first_imgFEEDBACK: Use this form to send a message to the editor of this post. If you want to post a public comment, you can do that at the bottom of the page. Spiders on the move: a black purse-web spider on the ground in Virginia, USA on left (image by Robbin D. Knapp via Flickr CC 2.0) and a northern black widow spider in dead leaves on right (image by Sean McCann). Article published by Sue Palminteri Researchers paired museum collection information for two species of spiders, dating back several decades, with more recent information from online citizen science databases and compared them to climate data to find areas with conditions suitable for each species.They developed maps of predicted geographic distributions for each species and, despite limited data, their findings suggest ranges of both species have shifted northward over time.The researchers highlight the importance of citizen science data in generating long-term data sets on species distributions. Changing climate has already affected where some species live. To determine how changes in temperature and rainfall patterns may affect a given plant or animal, researchers need to know where the species used to live and where it lives now.Such geographic distribution data help scientists understand a species’ habitat requirements and vulnerability to environmental changes, but they are lacking for many species, especially smaller or less-well-studied ones.Now, though, a new study has demonstrated how the recent availability of online citizen science data may be able to help scientists fill these data gaps to better understand and map species distributions.A colorful but venomous northern black widow spider from Missouri, USA, one of the two focal species in this study. Image by Leslie Durham via BugGuide, CC-BY-ND-NC 1.0.Researchers have traditionally approximated the ranges of plants and animals from collection locations of specimens in museums, private collections and historical literature. But with millions of species and relatively few field scientists, museum data are incomplete: they include only a handful of records for a species, they lack the geographic location of some collection sites, or they pertain to specimens collected decades ago. This is especially true for invertebrates such as insects and other arthropods.Scientists may, therefore, know that a certain species has been found in a few discrete locations, but not how it is distributed across the landscape or where it has been detected since climate shifts have been measured.Help may be on the way, in the form of citizen science, specifically the increasingly popular online amateur naturalist platforms.“Distributions of spiders are relatively poorly known, and range maps are often based just on where scientists have found the species,” said the current study’s lead author, Yifu Wang, in a statement. “Using northern black widow spider and black purse-web spider as examples, this paper illustrates that we can (and should!) incorporate citizen science data and distribution modeling techniques to help bridge the knowledge gaps of less-studied species.”Museum collections meet internet citizen scientistsOnline natural history platforms allow researchers and amateur naturalists alike to upload photos and observation data and receive help from the observer community and regional experts in identifying the species. The tens of thousands of participants on these platforms, who far exceed the small cadre of professional field scientists, produce many thousands of annotated, spatially explicit images and records that researchers have begun to use for mapping species.These online data sets are all relatively new, and so their time frame complements that of most museum data. Wang and her colleagues incorporated data generated on internet-based data platforms by researchers, through the Global Biodiversity Information Facility (established in 2001) and Encyclopedia of Life (2008), and citizen scientists, through eBird (2002), eButterfly (2012), iNaturalist (2008), and Bugguide (2004).Wang and her colleagues assessed whether they could successfully match the locations of records collected from museums, research centers, literature, personal collections and the online biodiversity information databases with 55 years of climate data to create models of the geographic distributions of two poorly documented spider species in North America: the northern black widow (Latrodectus variolus) and the black purse-web spider (Sphodros niger). Big Data, Citizen Science, Climate Change, Climate Change And Biodiversity, Conservation Solutions, data, Forgotten Species, Invertebrates, Research, Spiders, Technology, Wildtech Wang told Mongabay-Wildtech that they verified the species’ identifications in the citizen science records by visually reviewing the pictures provided by observers and removing the ones that might be misidentified or might be pets.“We believe museum data are quite reliable because these two species are not hard to identify through body features, especially for experts,” Wang said, “which is also why we can identify people’s observation through photos they provide.”The researchers mapped the location records using a 10-kilometer (6-mile) cell grid for which they had information on temperature and precipitation in different seasons throughout the study period. They therefore also excluded all species location records with a geographic uncertainty greater than 10 kilometers. They developed models of the climatic conditions in which each species is likely to be found, using software that compared the known locations of the species with the climate information in each grid cell.They used a variety of statistical tools to quantify how well a model fits actual data and verify the validity of their final range prediction model. For example, the models incorporated parameters that considered both the identification errors and the uneven geographic distribution of the citizen science observations.“Our models have very high [verification test] values, indicating that they are well-performed models,” Wang said. “In addition, we consulted spider experts to ask if our maps make sense based on their expertise.”Moving NorthWith recent studies suggesting that ranges of similar species are expanding northward, the researchers applied the species location and climate data to determine whether the zones of suitable climate and environment had changed in recent years.They compared the current range predicted by their models to the predicted historical range to test whether the ranges had shifted over time.The modeled historic distribution overlapped substantially with the modeled current distribution for the black purse-web spider, though the results suggest this species’ range may have shifted since 1960, not only expanding along the northern edge in Canada but also contracting in the southwest corner (including Arkansas, Missouri and Tennessee).Map of predicted distributions, based on climatic suitability, of the black purse-web spider in North America. The green and purple colors are predicted from 1960–1989 and 1990–2015 observation records, respectively. The observation records are shown for both periods. The southwestern limit of the species’ range is expected to shift north and east, while the northern edge reaches into more northern extremes. Map is Figure 2 from Wang et al (2018). Predicting the distribution of poorly-documented species, Northern black widow (Latrodectus variolus) and Black purse-web spider (Sphodros niger), using museum specimens and citizen science data. PloS one, 13(8), e0201094.The northern edge of the black widow’s range may also have increased over time, though with just 22 historic mapped observations of the black widow, however, the researchers could not create a verifiable model of its historic distribution.“We tried to quantify the [purse-web spider range] shift by calculating the mean difference between the two northern edges,” Wang said, “but the result had a very high standard deviation, i.e. not valid. For L. variolus [northern black widow], since the historical model was not successful, we compared the northern-most records of the two periods and found there is a shift, but of course, this is just an empirical result without statistical tests.”“This data deficiency-induced failure,” the researchers state in their paper, “further reinforces the necessity of digitalizing all available historical records and the incorporation of citizen science data for studying poorly-documented species.”Map of predicted current distribution, based on climatic suitability, of the northern black widow spider in North America. The observation records are shown for both 1960–1989 and 1990–2015, but too few exist for the early period to generate a predicted distribution. This, say researchers, supports the need for more species location data. Map is Figure 1 from Wang et al (2018).The most important environmental factor determining predicted current range for the purse-web spider was the average temperature of the coldest three months of the year. In contrast, for the black widow, the average temperature of the warmest three months most influenced its predicted current range.The researchers suspect that habitat requirements of the two species may explain the different environmental drivers in their models. The purse-web spider specializes in open dry sandy and rocky woodland areas that might make escaping cold winter temperatures difficult, so the temperatures during the coldest quarter of the year could limit their distribution.The northern black widow, here with its web in a Virginia wetland, USA, is among the most venomous spiders in North America but bites only when disturbed. Image by Judy Gallagher via Flickr, CC 2.0The northern black widow often uses man-made shelters to escape cold, but its relatively high metabolic rate, a trait that enables it to withstand cold environments, might be a disadvantage in the heat and could make the temperatures of the year’s warmest quarter a limiting factor.The researchers credit citizen scientists for providing the species location and calendar data that were integral to all of these analyses.Vetting is essential for reliable dataHelpfully, internet-based citizen science databases usually include some vetting by the observer community and regional experts.According to the researchers, observations submitted to certain citizen science platforms such as eBird and eButterfly are vetted by regional experts who validate the precision of geographic coordinates, the observation date and the species, correcting species identification when appropriate. On other platforms, such as iNaturalist and Bugguide, the observer community self-controls the quality of identifications (crowd-source identification). Potential misidentifications are moved to a special forum where experts can confirm the identification.Nevertheless, these data may still need careful vetting by scientists wanting to use them for research. For the current study, for example, the researchers reviewed the species in each of the many images attributed to the species of interest, and they filtered out records with uncertain geographic locations. Citizen science data is generally more accurate for species with easily identified features, such as shapes or colors, say the researchers.Photos taken from different angles provide more information to help experts identify the species. This closeup is of the face of a northern black widow from Missouri, USA. Image by Leslie Durham via BugGuide, CC-BY-ND-NC 1.0.Wang suggested that citizen scientists who want to upload photos to one of these online platforms can best assist scientists by taking photos from multiple angles, as amateur naturalists may not know which body features scientists use to identify different species. “If possible,” Wang said, “a size reference would be helpful as well, for example a coin besides the animal. Geographic location is crucial for the data to be scientifically valuable and useful, and more accurate would be better.”CitationWang, Y., Casajus, N., Buddle, C., Berteaux, D., & Larrivée, M. (2018). Predicting the distribution of poorly-documented species, Northern black widow (Latrodectus variolus) and Black purse-web spider (Sphodros niger), using museum specimens and citizen science data. PloS one, 13(8), e0201094. Popular in the CommunitySponsoredSponsoredOrangutan found tortured and decapitated prompts Indonesia probeEMGIES17 Jan, 2018We will never know the full extent of what this poor Orangutan went through before he died, the same must be done to this evil perpetrator(s) they don’t deserve the air that they breathe this has truly upset me and I wonder for the future for these wonderful creatures. So called ‘Mankind’ has a lot to answer for we are the only ones ruining this world I prefer animals to humans any day of the week.What makes community ecotourism succeed? In Madagascar, location, location, locationScissors1dOther countries should also learn and try to incorporateWhy you should care about the current wave of mass extinctions (commentary)Processor1 DecAfter all, there is no infinite anything in the whole galaxy!Infinite stupidity, right here on earth.The wildlife trade threatens people and animals alike (commentary)Anchor3dUnfortunately I feel The Chinese have no compassion for any living animal. They are a cruel country that as we knowneatbeverything that moves and do not humanily kill these poor animals and insects. They have no health and safety on their markets and they then contract these diseases. Maybe its karma maybe they should look at the way they live and stop using animals for all there so called remedies. DisgustingConservationists welcome China’s wildlife trade banThobolo27 JanChina has consistently been the worlds worst, “ Face of Evil “ in regards our planets flora and fauna survival. In some ways, this is nature trying to fight back. This ban is great, but the rest of the world just cannot allow it to be temporary, because history has demonstrated that once this coronavirus passes, they will in all likelihood, simply revert to been the planets worst Ecco Terrorists. Let’s simply not allow this to happen! How and why they have been able to degrade this planets iconic species, rape the planets rivers, oceans and forests, with apparent impunity, is just mind boggling! Please no more.Probing rural poachers in Africa: Why do they poach?Carrot3dOne day I feel like animals will be more scarce, and I agree with one of my friends, they said that poaching will take over the world, but I also hope notUpset about Amazon fires last year? Focus on deforestation this year (commentary)Bullhorn4dLies and more leisSponsoredSponsoredCoke is again the biggest culprit behind plastic waste in the PhilippinesGrapes7 NovOnce again the article blames companies for the actions of individuals. It is individuals that buy these products, it is individuals that dispose of them improperly. If we want to change it, we have to change, not just create bad guys to blame.Brazilian response to Bolsonaro policies and Amazon fires growsCar4 SepThank you for this excellent report. I feel overwhelmed by the ecocidal intent of the Bolsonaro government in the name of ‘developing’ their ‘God-given’ resources.U.S. allocates first of $30M in grants for forest conservation in SumatraPlanet4dcarrot hella thick ;)Melting Arctic sea ice may be altering winds, weather at equator: studyleftylarry30 JanThe Arctic sea ice seems to be recovering this winter as per the last 10-12 years, good news.Malaysia has the world’s highest deforestation rate, reveals Google forest mapBone27 Sep, 2018Who you’re trying to fool with selective data revelation?You can’t hide the truth if you show historical deforestation for all countries, especially in Europe from 1800s to this day. WorldBank has a good wholesome data on this.Mass tree planting along India’s Cauvery River has scientists worriedSurendra Nekkanti23 JanHi Mongabay. Good effort trying to be objective in this article. I would like to give a constructive feedback which could help in clearing things up.1. It is mentioned that planting trees in village common lands will have negative affects socially and ecologically. There is no need to even have to agree or disagree with it, because, you also mentioned the fact that Cauvery Calling aims to plant trees only in the private lands of the farmers. So, plantation in the common lands doesn’t come into the picture.2.I don’t see that the ecologists are totally against this project, but just they they have some concerns, mainly in terms of what species of trees will be planted. And because there was no direct communication between the ecologists and Isha Foundation, it was not possible for them to address the concerns. As you seem to have spoken with an Isha spokesperson, if you could connect the concerned parties, it would be great, because I see that the ecologists are genuinely interested in making sure things are done the right way.May we all come together and make things happen.Rare Amazon bush dogs caught on camera in BoliviaCarrot1 Feba very good iniciative to be fallowed by the ranchers all overSponsoredlast_img read more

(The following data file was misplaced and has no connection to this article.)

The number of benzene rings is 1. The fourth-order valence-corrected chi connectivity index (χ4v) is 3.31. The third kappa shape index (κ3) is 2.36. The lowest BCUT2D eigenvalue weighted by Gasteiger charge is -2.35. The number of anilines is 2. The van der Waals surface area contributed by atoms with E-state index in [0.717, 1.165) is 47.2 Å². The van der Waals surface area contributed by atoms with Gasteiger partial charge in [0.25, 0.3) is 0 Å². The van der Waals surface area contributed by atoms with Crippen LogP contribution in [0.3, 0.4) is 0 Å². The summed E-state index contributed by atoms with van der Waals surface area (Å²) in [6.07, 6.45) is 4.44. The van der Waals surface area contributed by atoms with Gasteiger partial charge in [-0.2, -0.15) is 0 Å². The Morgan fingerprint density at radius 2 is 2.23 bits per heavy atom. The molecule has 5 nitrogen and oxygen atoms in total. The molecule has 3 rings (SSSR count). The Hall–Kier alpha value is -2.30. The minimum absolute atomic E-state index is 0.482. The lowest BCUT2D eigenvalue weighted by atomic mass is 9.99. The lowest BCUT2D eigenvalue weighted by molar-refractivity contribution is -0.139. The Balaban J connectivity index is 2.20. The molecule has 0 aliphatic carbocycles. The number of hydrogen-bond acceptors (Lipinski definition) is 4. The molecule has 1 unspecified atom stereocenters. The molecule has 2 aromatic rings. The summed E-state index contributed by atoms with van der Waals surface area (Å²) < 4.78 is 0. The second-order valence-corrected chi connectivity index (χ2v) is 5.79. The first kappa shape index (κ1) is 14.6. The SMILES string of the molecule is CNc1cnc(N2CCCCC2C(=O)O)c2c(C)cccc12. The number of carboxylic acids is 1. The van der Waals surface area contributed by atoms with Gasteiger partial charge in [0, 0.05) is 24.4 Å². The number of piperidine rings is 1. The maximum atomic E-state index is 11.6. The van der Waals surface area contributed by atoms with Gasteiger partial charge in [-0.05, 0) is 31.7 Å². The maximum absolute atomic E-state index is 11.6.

The bioethics of wildlife intervention (commentary)